But there is fear. Fear that businesses will be gone. Fear that another month of bills without income will sink us. Fear that temporary job losses will be permanent. Fear that, to be blunt, we will have to suffer.

Coronavirus recovery hospital: Ravaged bodies, fearful patients, unpredictable fates

This is legitimate, serious stuff, and a fear that will surely try our patience.

But so is the fear of death. So is the fear of losing a parent while only being able to speak to them over a telephone. So is the fear of unknowingly contracting the virus, coming home and passing it to your loved ones, particularly older or at-risk loved ones.

It is this fear that has plenty of businesses staying closed, even in states like Georgia, which rushed to open back up.

“We agree that it’s in the best interest of our employees, our guests, our community and our industry to keep our dining rooms closed at this time,” read an ad in the Atlanta Journal-Constitution run by more than 120 restaurants in that city.

They have their freedom.

For now, they’re saying “no thanks.”

What exactly is acceptable?

In that regard, Gov. Gretchen Whitmer, who has taken a lot of heat, has actually done Michiganders a favor with this longer lockdown. She has saved us from the tough and potentially terrifying question: Do I risk my health or my job?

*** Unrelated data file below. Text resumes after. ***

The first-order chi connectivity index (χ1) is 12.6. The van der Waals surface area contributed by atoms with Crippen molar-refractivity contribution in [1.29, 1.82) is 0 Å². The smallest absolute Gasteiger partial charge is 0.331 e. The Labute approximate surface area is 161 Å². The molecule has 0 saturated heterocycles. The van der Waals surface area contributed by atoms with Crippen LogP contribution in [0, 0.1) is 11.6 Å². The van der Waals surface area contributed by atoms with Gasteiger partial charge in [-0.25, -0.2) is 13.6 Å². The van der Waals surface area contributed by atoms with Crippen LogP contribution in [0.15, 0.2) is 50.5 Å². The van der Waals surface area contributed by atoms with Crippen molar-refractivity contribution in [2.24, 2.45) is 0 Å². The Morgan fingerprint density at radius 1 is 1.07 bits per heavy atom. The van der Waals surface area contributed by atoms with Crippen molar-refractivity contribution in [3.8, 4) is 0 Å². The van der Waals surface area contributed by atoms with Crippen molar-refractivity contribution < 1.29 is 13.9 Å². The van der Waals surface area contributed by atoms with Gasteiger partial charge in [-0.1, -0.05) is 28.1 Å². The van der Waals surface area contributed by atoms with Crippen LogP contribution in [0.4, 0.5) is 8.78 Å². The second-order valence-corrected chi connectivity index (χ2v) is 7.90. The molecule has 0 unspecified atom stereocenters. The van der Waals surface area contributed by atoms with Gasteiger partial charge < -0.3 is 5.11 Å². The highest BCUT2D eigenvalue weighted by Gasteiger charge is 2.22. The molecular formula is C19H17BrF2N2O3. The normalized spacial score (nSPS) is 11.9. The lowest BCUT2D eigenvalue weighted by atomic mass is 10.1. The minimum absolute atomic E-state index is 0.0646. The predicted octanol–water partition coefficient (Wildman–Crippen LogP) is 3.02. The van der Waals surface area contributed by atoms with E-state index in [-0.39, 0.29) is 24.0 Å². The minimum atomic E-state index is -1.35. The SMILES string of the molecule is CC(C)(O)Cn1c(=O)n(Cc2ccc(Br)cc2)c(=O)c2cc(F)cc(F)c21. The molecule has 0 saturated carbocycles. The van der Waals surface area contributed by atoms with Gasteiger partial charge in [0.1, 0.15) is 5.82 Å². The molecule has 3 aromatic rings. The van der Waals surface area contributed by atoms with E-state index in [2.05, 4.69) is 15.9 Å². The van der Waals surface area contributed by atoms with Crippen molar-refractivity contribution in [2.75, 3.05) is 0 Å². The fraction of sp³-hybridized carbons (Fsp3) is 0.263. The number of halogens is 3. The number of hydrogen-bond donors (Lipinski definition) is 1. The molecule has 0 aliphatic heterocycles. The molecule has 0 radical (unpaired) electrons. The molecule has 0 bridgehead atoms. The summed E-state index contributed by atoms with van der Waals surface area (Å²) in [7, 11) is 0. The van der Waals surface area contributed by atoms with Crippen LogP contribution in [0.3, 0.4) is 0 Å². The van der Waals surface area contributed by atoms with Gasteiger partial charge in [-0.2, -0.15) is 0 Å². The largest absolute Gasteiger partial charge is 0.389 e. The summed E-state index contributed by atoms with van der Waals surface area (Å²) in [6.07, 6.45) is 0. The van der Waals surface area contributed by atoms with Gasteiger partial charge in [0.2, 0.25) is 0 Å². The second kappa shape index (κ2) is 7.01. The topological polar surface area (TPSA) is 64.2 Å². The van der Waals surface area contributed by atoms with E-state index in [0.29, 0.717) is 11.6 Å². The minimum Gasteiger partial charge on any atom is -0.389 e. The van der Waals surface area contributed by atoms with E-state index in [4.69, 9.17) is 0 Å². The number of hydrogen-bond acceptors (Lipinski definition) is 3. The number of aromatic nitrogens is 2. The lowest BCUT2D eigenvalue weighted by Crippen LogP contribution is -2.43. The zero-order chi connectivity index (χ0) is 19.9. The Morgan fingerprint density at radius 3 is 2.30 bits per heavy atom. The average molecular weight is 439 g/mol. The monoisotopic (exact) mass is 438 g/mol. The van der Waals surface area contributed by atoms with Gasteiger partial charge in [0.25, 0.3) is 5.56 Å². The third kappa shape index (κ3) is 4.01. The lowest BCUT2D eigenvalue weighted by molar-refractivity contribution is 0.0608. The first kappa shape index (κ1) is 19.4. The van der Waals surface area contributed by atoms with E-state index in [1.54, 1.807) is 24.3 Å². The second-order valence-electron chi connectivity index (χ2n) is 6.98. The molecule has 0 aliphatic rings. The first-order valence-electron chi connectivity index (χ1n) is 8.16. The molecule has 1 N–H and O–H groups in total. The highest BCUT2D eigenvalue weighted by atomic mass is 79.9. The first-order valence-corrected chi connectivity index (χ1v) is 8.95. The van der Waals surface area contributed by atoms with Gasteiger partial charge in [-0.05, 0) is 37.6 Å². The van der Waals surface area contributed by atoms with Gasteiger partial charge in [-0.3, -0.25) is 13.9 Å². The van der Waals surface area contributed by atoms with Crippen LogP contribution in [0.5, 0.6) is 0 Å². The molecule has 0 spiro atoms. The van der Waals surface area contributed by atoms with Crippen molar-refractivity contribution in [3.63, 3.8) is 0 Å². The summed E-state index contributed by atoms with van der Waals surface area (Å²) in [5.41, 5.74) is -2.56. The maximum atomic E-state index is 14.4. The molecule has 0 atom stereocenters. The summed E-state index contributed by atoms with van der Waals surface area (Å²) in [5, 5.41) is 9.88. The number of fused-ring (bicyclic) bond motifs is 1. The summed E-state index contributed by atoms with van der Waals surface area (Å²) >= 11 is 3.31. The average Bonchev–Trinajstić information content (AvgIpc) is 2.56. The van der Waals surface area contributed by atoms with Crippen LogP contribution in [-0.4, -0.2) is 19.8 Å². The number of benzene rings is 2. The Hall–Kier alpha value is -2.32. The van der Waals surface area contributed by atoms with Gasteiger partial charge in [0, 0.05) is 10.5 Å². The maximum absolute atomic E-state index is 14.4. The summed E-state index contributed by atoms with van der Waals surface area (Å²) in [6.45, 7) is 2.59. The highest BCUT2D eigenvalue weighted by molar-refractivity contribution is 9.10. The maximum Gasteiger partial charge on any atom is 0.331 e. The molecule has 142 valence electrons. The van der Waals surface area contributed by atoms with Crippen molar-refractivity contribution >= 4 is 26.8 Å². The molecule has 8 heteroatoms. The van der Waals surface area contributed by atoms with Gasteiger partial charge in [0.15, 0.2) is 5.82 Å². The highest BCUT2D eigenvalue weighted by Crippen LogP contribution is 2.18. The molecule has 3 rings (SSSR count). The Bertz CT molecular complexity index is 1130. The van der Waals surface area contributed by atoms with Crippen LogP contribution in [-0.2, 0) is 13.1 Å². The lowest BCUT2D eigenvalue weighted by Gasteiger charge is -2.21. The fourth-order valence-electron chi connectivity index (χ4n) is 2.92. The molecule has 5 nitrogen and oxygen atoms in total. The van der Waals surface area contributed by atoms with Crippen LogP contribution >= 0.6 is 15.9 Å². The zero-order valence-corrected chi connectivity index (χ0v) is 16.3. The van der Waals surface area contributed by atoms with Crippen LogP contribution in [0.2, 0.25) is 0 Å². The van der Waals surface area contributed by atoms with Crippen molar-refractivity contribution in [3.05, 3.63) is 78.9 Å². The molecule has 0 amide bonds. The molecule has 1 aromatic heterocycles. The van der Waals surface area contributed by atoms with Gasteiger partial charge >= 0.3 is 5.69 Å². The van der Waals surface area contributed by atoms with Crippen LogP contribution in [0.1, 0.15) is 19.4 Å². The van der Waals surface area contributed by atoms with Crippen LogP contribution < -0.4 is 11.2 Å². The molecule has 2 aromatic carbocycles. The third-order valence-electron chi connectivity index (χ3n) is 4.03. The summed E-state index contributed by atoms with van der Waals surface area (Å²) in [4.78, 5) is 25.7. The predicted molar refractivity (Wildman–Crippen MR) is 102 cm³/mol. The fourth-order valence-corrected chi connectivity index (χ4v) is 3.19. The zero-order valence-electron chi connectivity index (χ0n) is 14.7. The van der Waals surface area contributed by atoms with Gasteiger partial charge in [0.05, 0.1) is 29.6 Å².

Remember, once businesses reopen, they will call employees back. And those employees, in most cases, must return to work or give up any benefits they’ve been collecting. No more unemployment checks with the $600 per-week sweetener that has some people making more than they earned working.

That goes bye-bye. And even if you don’t trust the precautions your workplace is taking against the virus, you can’t stay home and keep collecting money. It’s work, or go payless.

Sure, there are plenty who are ready to make that jump. Their patience with COVID-19 — and any fear of its consequences — pale in comparison to their concern about halting the economic machine.

Choose caution: Why would we turn to death panels amid coronavirus? They’ll happen if we rush to reopen.

But study a place that had that philosophy from the start: Sweden. The government there chose early on not to shut its economy, opting instead for a herd immunity. It left businesses and even restaurants open, issuing some guidelines, relying on people to police themselves.

The result? Currently, Sweden has a higher death rate from COVID-19 than the United States. And Sweden’s total deaths are more than 10 times those of Norway, its immediate neighbor.

Yet many in Sweden consider this a success. “At least 50% of our death toll is within elderly homes,” Anders Tegnell, the chief state epidemiologist at Sweden’s public health agency, told BBC Radio recently, adding “we have a hard time to understand how a lockdown would stop the introduction of disease.”

And therein lies a huge difference. To say “at least 50% of our death toll is within elderly homes” sounds as if that’s OK. And in a nation like Sweden, where free health care also means long waits for treatment, perhaps the notion of old people dying in a pandemic is some kind of acceptable risk.